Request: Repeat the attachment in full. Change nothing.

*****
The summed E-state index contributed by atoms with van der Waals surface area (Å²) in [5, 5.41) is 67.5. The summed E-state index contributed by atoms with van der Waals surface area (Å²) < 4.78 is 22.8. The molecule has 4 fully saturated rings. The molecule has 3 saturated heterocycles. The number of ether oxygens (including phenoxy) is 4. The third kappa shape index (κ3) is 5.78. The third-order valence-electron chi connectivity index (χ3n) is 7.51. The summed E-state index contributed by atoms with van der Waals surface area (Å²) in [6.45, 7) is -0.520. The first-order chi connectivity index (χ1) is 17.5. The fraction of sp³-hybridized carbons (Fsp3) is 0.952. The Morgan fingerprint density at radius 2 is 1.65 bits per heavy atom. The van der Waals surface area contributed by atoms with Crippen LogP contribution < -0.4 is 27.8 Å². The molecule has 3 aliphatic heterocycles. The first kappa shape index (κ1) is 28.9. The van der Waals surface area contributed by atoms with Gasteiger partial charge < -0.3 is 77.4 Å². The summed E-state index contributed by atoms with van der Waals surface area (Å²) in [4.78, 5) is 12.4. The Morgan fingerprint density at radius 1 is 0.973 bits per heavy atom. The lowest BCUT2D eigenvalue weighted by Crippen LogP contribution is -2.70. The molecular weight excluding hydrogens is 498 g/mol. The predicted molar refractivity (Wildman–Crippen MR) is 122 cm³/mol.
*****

The summed E-state index contributed by atoms with van der Waals surface area (Å²) in [5, 5.41) is 67.5. The summed E-state index contributed by atoms with van der Waals surface area (Å²) < 4.78 is 22.8. The molecule has 4 fully saturated rings. The molecule has 3 saturated heterocycles. The number of ether oxygens (including phenoxy) is 4. The third kappa shape index (κ3) is 5.78. The third-order valence-electron chi connectivity index (χ3n) is 7.51. The summed E-state index contributed by atoms with van der Waals surface area (Å²) in [6.45, 7) is -0.520. The first-order chi connectivity index (χ1) is 17.5. The fraction of sp³-hybridized carbons (Fsp3) is 0.952. The Morgan fingerprint density at radius 2 is 1.65 bits per heavy atom. The van der Waals surface area contributed by atoms with Crippen LogP contribution < -0.4 is 27.8 Å². The molecule has 3 aliphatic heterocycles. The first kappa shape index (κ1) is 28.9. The van der Waals surface area contributed by atoms with Gasteiger partial charge < -0.3 is 77.4 Å². The summed E-state index contributed by atoms with van der Waals surface area (Å²) in [4.78, 5) is 12.4. The Morgan fingerprint density at radius 1 is 0.973 bits per heavy atom. The lowest BCUT2D eigenvalue weighted by Crippen LogP contribution is -2.70. The molecular weight excluding hydrogens is 498 g/mol. The predicted molar refractivity (Wildman–Crippen MR) is 122 cm³/mol.